If there are no errors, we get a reference to the db object that lets us execute CRUD operations on the database.

And that‘s it! Our NodeJS app is now connected with MongoDB.

Let‘s look at how we can start integrating MongoDB with a simple web app.

Building a Simple CRUD Web App with Express and MongoDB

Now that we know how to connect MongoDB to a NodeJS app, let‘s build a simple CRUD web application using the popular Express framework.

Our app will have APIs to:

  • Create a user
  • Get all users
  • Get a single user
  • Update a user
  • Delete a user

First, install Express in your NodeJS project:

npm install express

Now let‘s define our Express app:

// app.js

const express = require(‘express‘);

const app = express();


// Rest of app code...

app.listen(3000, () => {
  console.log(‘App listening on port 3000‘);  

This creates an Express app that listens on port 3000 for incoming requests. We also configure it to parse JSON request bodies.

Next, let‘s define APIs to handle all CRUD operations:

// CREATE‘/users‘, async (req, res) => {

  const user = req.body;

  const result = await db.collection(‘users‘).insertOne(user);


app.get(‘/users‘, async (req, res) => {   

  const users = await db.collection(‘users‘).find().toArray();


app.get(‘/users/:id‘, async (req, res) => {

  const userId =;

  const user = await db.collection(‘users‘).findOne({ _id: userId });


app.put(‘/users/:id‘, async (req, res) => {

  const userId =;  
  const user = req.body;

  const result = await db.collection(‘users‘).updateOne(
    { _id: userId }, 
    { $set: user }


app.delete(‘/users/:id‘, async (req, res) => {

  const userId =;

  const result = await db.collection(‘users‘).deleteOne({ _id: userId });


These routes handle all the CRUD logic using MongoDB driver‘s methods like insertOne, find etc.

To test this out, start your Express server:

node app.js

Open Postman and make requests to these endpoints. For example, to create a user:

POST /users
  "name": "John",
  "age": 30  

This will save the user to MongoDB and return the result. Try out the other APIs like GET, PUT and DELETE.

And that‘s it! In just a few lines of code, we have a fully functional CRUD API with MongoDB integration.

While our app works, it can benefit from some improvements:

  • Input validation using Mongoose schemas
  • Authentication and authorization
  • Error handling middleware
  • Configuration for deployment

Still, we covered the core goal – connecting MongoDB to a Node+Express app and performing CRUD operations. With this foundation, you can build out the full-fledged backend for any web or mobile app.

Best Practices for NodeJS + MongoDB

Now that you know how to use MongoDB in NodeJS apps, let‘s go over some best practices to follow:

  • Use Mongoose schemas – Defining schemas helps validate and sanitize data before inserting into MongoDB.

  • Handle errors properly – Make sure to handle all errors from the MongoDB driver to avoid crashes.

  • Async/await for cleaner code – Managing Promises can get messy. Use async/await for cleaner code.

  • Use environment variables – Store sensitive credentials like Mongo URL in environment variables.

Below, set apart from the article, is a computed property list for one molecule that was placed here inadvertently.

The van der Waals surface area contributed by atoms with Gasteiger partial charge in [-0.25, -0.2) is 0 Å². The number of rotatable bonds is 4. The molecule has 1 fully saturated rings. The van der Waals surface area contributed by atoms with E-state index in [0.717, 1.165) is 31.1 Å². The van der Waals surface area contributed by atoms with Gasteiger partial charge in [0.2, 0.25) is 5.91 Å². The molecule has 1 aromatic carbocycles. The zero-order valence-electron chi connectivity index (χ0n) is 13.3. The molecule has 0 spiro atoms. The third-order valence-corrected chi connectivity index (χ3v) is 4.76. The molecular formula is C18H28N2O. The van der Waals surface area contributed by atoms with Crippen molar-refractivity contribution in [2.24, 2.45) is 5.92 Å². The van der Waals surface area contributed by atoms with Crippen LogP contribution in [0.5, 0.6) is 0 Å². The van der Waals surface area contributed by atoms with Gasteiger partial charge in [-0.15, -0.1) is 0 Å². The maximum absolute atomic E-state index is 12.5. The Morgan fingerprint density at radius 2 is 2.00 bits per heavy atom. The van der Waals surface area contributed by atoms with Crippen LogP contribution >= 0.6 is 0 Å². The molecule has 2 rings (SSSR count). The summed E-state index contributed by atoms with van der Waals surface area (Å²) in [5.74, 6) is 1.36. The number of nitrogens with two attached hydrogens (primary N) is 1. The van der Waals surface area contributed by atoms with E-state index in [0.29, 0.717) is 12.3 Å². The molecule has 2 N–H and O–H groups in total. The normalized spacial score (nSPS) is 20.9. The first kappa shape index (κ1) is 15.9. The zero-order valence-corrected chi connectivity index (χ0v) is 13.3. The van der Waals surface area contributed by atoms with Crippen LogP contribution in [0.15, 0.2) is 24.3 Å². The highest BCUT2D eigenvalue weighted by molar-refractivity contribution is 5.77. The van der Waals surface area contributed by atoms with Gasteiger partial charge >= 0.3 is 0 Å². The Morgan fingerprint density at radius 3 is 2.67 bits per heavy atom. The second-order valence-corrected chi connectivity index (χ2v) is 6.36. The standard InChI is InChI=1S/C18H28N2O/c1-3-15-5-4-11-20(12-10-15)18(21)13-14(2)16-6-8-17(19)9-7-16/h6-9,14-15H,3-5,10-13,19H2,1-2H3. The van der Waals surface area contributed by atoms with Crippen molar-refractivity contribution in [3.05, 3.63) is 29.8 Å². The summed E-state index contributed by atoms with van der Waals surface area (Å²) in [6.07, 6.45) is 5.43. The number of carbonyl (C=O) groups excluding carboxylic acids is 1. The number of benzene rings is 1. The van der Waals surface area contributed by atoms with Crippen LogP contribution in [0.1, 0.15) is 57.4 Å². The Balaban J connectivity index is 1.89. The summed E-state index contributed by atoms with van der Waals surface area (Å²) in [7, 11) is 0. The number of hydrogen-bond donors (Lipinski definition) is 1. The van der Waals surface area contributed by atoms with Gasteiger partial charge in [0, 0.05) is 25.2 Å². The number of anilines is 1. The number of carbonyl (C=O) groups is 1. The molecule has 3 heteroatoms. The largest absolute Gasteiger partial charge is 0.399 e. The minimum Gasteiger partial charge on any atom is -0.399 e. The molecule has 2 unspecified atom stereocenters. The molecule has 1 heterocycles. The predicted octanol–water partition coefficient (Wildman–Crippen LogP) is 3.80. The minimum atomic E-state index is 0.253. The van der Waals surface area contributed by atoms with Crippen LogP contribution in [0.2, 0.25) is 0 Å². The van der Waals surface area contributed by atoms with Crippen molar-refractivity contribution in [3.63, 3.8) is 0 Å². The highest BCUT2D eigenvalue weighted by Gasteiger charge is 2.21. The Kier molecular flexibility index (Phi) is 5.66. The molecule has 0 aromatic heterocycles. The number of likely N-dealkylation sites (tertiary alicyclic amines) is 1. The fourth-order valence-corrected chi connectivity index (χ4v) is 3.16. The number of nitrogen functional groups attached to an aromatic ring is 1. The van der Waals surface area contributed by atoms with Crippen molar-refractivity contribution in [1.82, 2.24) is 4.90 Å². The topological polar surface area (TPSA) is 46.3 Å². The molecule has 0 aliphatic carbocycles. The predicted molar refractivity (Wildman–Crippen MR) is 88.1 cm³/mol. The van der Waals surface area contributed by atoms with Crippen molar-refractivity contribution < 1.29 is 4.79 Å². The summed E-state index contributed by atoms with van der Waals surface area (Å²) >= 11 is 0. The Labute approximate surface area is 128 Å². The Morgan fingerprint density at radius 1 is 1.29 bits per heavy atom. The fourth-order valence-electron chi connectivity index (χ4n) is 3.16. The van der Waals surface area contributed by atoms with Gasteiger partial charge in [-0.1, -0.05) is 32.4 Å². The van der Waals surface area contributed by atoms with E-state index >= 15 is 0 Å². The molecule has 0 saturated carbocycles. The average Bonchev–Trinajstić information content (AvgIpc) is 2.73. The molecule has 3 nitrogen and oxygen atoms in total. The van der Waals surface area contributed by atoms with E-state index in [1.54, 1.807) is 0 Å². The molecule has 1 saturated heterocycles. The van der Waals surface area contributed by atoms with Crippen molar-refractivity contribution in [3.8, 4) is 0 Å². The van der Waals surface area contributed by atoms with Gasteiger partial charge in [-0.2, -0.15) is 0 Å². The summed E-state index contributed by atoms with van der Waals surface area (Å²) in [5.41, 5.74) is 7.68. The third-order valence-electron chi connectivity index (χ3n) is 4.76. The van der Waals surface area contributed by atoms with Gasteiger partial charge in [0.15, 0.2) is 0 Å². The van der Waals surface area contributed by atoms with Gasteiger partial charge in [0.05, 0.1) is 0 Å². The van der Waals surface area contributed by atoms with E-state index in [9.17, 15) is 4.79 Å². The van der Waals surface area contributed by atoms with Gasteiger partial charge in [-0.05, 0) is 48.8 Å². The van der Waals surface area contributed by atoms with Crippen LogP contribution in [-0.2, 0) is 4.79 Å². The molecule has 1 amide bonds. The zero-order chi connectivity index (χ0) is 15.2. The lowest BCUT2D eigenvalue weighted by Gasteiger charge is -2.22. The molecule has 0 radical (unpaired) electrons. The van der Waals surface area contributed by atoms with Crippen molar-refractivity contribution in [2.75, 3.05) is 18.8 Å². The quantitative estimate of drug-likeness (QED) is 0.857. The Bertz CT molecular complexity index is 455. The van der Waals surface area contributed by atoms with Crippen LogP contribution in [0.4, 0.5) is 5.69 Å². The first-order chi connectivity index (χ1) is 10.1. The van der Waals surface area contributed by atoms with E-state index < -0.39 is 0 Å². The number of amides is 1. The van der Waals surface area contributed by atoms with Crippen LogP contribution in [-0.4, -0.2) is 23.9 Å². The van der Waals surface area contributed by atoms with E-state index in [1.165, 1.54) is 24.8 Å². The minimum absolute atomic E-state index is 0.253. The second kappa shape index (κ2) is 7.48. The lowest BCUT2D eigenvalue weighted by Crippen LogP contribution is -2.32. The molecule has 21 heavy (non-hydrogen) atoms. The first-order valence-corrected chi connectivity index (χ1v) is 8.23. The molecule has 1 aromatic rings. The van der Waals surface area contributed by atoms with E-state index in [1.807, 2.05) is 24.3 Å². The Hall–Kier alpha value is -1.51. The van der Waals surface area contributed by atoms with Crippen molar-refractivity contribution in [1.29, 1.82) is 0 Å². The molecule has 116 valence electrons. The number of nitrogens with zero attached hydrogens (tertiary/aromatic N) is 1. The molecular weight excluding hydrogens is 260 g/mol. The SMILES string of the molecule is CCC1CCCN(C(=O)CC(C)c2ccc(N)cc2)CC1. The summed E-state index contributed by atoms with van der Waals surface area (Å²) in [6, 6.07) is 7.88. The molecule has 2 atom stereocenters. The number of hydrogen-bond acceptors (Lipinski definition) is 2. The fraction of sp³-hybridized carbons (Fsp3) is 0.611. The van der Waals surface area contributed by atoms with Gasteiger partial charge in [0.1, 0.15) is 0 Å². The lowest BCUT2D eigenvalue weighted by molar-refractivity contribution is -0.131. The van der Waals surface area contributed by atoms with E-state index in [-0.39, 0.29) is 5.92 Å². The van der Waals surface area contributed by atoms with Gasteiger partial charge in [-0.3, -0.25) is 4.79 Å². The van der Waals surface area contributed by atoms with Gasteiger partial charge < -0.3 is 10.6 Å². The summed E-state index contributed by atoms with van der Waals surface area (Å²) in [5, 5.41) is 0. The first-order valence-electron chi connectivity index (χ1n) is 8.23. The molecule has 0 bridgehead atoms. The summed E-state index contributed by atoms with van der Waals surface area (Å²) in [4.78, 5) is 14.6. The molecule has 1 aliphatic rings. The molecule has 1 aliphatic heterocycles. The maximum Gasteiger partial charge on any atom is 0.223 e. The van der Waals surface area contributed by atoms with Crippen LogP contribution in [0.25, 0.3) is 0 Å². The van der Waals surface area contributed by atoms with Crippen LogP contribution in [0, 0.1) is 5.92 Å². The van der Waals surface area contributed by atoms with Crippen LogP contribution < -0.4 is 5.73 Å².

• Add logging – Use a logger like Winston to get insights into errors or performance issues.

  • Use connection pooling– Create a single MongoDB connection instance and reuse it across your app.

  • Create indexes judiciously – Add indexes on frequently queried fields to improve performance.

  • Use multiple databases if needed – Split data across databases if it improves organization.

Following these best practices will lead to stable, production-ready apps with MongoDB and NodeJS.

Example Projects to Learn From

An easy way to improve your NodeJS and MongoDB skills is to analyze real world project code.

Here are some great open source repos to learn from:

  • REST API – Full-fledged REST API with MongoDB, Mongoose & Passport auth

  • RealWorld spec – Backend implementation of clone

  • Todo API – Simple REST API managing ToDos

  • Chat app – Messaging web app with React and

Browse through these repos to get ideas for your own projects. Analyzing real code is a great way to reinforce your learning.

Key Takeaways

Let‘s summarize the key points about MongoDB and NodeJS:

  • MongoDB is a popular document-based NoSQL database that scales well and provides expressive querying
  • NodeJS is a JavaScript runtime that lets you build fast network apps using async I/O
  • The MongoDB NodeJS driver makes it easy to integrate MongoDB with Node
  • You can perform CRUD operations seamlessly using the driver methods
  • Express framework allows quickly building REST APIs and web apps with NodeJS
  • Make sure to follow best practices around input validation, error handling etc.
  • Analyzing open source projects helps improve your coding skills

With MongoDB‘s flexible documents and NodeJS‘s asynchronous handling, you have all the tools needed to build production-ready apps.

Next Steps

Congratulations, you now have the foundations to start building full stack apps with MongoDB and NodeJS!

Here are some ideas to improve your skills:

  • Build a simple CRUD app end-to-end
  • Explore other parts of MongoDB like aggregation
  • Implement user authentication and sessions
  • Containerize your apps with Docker for easy deployment
  • Optimize performance using indexing and caching
  • Migrate an existing SQL-based app to use MongoDB
  • Sign up on MongoDB Atlas to easily build clusters
  • Check out for loads of example MongoDB schemas

Thanks for reading this guide all the way through! Let me know if you have any other questions.

Happy coding!


Written by Alexis Kestler

A female web designer and programmer - Now is a 36-year IT professional with over 15 years of experience living in NorCal. I enjoy keeping my feet wet in the world of technology through reading, working, and researching topics that pique my interest.